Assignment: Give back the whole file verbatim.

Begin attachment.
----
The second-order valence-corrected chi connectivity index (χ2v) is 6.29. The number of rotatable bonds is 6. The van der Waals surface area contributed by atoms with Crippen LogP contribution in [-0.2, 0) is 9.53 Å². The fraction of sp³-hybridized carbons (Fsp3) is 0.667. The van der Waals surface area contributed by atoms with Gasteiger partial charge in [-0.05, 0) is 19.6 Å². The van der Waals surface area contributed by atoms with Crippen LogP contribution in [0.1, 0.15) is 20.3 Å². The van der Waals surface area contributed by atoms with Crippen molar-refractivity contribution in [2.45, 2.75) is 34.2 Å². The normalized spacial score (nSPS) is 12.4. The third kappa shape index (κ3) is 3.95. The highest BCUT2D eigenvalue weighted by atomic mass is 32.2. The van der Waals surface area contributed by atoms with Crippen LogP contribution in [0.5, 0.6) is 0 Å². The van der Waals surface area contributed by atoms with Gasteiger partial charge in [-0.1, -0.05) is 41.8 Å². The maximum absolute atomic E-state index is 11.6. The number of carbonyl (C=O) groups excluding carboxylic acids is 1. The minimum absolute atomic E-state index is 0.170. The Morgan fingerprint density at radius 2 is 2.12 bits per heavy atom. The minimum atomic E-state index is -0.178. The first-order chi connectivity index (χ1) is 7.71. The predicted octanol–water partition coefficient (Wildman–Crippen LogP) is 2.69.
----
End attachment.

The second-order valence-corrected chi connectivity index (χ2v) is 6.29. The number of rotatable bonds is 6. The van der Waals surface area contributed by atoms with Crippen LogP contribution in [-0.2, 0) is 9.53 Å². The fraction of sp³-hybridized carbons (Fsp3) is 0.667. The van der Waals surface area contributed by atoms with Gasteiger partial charge in [-0.05, 0) is 19.6 Å². The van der Waals surface area contributed by atoms with Crippen LogP contribution in [0.1, 0.15) is 20.3 Å². The van der Waals surface area contributed by atoms with Crippen molar-refractivity contribution in [2.45, 2.75) is 34.2 Å². The normalized spacial score (nSPS) is 12.4. The third kappa shape index (κ3) is 3.95. The highest BCUT2D eigenvalue weighted by atomic mass is 32.2. The van der Waals surface area contributed by atoms with Crippen LogP contribution in [0.5, 0.6) is 0 Å². The van der Waals surface area contributed by atoms with Gasteiger partial charge in [-0.1, -0.05) is 41.8 Å². The maximum absolute atomic E-state index is 11.6. The number of carbonyl (C=O) groups excluding carboxylic acids is 1. The minimum absolute atomic E-state index is 0.170. The Morgan fingerprint density at radius 2 is 2.12 bits per heavy atom. The minimum atomic E-state index is -0.178. The first-order chi connectivity index (χ1) is 7.71. The predicted octanol–water partition coefficient (Wildman–Crippen LogP) is 2.69.